The UK in June 2015 had 24.3 million fixed line broadband subscribers, an 81.9 per cent premises penetration, in residential and business sites, reports Point Topic. 37.9 per cent of the lines were ‘superfast’, capable of over 30Mbps downstream.
Coverage of some level of broadband service is complete for the UK when including all access options.
“Despite the good news there is a persistent and in some senses deepening broadband and digital divide in England,” says Oliver Johnson, CEO of Point Topic
The latest edition of the Index of Multiple Deprivation for England was published late last year. This update, nominally to 2015, contains a number of datasets that Point Topic uses to model the non-adoption of broadband. Using the updated IMD and broadband take-up and availability data from their own research to June 2015 has enabled an update of the Digital Deprivation Index (DDI) for England originally published in 2013.
Local Authorities most at risk (on average) from broadband non-adoption
Local Authorities will be increasingly on the front line when it comes to broadband and on-line services in their populations. The USO will doubtless add to the LA’s burden in administrative and expenditure terms.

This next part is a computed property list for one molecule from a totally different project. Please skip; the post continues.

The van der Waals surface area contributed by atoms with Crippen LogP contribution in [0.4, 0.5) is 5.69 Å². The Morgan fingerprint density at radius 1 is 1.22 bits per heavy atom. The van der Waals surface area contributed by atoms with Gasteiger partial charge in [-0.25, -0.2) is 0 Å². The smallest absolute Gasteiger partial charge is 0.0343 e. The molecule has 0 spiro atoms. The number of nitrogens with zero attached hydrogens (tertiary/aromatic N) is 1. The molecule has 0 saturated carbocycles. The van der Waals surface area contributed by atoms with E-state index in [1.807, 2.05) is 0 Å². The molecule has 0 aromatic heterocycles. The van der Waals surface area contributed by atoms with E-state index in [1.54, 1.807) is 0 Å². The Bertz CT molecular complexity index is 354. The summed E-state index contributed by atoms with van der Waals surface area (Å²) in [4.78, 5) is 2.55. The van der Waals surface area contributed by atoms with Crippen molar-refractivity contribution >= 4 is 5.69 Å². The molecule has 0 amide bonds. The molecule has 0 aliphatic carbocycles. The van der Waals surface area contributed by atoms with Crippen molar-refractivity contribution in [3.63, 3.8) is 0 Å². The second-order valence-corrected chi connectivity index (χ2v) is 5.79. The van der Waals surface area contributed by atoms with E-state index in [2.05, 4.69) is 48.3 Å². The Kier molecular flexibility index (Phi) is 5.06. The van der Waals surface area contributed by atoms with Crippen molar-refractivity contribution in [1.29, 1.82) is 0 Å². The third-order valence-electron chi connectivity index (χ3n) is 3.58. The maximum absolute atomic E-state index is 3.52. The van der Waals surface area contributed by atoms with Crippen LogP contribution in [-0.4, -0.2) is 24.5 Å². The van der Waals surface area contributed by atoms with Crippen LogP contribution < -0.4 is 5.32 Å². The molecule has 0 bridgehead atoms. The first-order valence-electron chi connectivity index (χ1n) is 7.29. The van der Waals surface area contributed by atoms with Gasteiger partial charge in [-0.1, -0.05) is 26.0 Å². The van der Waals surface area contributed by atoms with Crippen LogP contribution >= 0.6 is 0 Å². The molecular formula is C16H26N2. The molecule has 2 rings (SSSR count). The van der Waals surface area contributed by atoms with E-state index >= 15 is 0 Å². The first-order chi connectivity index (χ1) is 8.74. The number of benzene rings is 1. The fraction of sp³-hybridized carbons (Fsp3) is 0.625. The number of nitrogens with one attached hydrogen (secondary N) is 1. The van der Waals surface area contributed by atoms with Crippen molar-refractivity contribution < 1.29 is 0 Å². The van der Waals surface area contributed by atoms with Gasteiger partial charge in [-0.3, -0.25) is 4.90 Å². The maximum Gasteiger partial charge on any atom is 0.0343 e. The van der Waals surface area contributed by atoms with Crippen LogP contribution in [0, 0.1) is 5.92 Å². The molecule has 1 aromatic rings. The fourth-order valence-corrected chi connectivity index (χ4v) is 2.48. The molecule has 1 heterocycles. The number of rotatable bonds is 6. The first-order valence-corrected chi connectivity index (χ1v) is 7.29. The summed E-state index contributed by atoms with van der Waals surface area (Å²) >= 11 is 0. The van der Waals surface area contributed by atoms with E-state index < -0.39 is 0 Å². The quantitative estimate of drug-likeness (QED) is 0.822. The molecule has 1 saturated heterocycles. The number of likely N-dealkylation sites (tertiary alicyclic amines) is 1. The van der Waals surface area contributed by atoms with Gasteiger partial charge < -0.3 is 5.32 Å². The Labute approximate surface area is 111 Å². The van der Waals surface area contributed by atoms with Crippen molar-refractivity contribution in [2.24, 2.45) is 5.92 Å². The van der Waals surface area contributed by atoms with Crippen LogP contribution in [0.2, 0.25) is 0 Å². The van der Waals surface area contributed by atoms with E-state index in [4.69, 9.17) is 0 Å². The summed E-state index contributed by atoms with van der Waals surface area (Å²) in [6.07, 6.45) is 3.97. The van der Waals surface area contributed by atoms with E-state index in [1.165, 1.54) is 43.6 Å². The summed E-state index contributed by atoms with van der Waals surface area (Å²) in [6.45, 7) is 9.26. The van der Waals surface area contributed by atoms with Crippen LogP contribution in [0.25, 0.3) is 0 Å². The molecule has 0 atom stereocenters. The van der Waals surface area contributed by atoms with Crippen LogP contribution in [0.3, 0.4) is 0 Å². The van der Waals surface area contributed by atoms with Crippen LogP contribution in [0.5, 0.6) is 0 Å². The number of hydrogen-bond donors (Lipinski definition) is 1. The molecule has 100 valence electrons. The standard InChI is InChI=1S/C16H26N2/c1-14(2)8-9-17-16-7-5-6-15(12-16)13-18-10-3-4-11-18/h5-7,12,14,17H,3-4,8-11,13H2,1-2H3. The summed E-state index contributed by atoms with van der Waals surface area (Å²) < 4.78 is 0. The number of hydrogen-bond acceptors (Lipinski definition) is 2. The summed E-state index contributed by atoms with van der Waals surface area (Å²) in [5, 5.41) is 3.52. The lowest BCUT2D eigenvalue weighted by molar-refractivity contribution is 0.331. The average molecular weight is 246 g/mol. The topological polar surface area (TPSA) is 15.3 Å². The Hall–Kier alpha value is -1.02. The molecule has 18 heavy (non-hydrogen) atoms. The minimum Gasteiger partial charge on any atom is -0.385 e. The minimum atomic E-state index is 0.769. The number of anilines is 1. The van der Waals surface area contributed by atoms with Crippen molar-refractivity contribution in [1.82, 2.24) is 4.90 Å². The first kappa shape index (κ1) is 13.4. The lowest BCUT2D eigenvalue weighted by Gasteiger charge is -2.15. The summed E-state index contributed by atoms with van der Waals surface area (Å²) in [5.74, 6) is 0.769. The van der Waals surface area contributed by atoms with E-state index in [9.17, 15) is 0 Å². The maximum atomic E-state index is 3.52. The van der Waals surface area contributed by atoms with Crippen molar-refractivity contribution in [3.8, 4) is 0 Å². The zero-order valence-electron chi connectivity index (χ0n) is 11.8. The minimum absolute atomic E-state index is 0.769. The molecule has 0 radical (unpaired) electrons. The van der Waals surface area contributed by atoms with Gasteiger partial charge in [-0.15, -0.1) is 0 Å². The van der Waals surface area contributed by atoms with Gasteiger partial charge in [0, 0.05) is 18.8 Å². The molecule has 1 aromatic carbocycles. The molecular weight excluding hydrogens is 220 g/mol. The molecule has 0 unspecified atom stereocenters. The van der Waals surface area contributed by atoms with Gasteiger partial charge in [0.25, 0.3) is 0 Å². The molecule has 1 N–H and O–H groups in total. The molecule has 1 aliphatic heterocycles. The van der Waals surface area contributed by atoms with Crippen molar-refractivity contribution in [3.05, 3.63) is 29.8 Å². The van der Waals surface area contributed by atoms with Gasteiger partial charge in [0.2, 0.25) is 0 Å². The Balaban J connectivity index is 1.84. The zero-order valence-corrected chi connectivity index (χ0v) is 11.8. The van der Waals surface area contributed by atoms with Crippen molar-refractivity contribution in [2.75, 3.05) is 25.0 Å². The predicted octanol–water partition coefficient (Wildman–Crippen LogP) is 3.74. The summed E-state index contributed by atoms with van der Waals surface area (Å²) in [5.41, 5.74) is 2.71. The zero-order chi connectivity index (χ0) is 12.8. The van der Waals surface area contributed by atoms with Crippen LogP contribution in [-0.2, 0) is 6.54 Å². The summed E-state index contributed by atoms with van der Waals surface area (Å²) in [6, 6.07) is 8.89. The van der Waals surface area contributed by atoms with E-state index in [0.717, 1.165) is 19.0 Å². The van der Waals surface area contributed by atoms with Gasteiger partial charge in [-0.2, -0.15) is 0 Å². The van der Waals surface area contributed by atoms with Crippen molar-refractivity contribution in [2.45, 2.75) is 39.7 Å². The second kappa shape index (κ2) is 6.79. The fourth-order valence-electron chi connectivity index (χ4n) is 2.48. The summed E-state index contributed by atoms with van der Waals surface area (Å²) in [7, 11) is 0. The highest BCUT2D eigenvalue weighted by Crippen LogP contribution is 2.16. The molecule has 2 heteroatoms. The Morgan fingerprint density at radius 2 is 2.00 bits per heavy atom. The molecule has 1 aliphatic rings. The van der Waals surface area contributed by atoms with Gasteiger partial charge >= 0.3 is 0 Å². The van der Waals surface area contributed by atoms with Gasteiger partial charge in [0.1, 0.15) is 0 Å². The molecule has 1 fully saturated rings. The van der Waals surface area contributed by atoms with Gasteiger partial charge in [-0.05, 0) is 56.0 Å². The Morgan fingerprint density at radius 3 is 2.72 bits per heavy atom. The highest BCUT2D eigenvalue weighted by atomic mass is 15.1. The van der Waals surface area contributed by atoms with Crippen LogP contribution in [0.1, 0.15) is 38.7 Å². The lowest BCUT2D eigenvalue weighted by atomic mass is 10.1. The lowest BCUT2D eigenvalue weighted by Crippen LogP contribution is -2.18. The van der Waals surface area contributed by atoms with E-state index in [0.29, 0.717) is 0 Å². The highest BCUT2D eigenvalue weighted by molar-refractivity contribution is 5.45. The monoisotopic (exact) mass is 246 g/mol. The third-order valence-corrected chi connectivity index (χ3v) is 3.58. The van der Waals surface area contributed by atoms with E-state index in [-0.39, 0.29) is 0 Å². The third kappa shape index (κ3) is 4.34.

Point Topic has used the same components as the first version to allow a level of comparison although the IMD explicitly warns that outputs of direct time comparison and/or attempts to compare within the datasets even with the same field titles should be treated with care. There have been updates to the way most of these ratings are produced and direct (precisely quantifiable) comparison is not possible for most of the inputs.
Point Topic DDI – England by LA 2015.
Income in particular continues to be the primary predictor of overall adoption and hence cost imposes a relatively low ceiling on addressable audience for the premium products (high bandwidth, lots of add ons) compared to our previous models.
This pattern is seen in the US at the moment as well will the Pew Internet Survey revealing a drop in fixed line household penetration and laying the blame squarely at the door of cost and poor rural supply. There is some analysis of US and global adoption here.
“Forcing poorer populations onto relatively expensive, data limited broadband services will only entrench and extend existing divides. We know what inhibits broadband adoption and where. We can hopefully move on to the next stage of broadband delivery for the UK and perhaps even extend our lead over our European partners,” concludes Johnson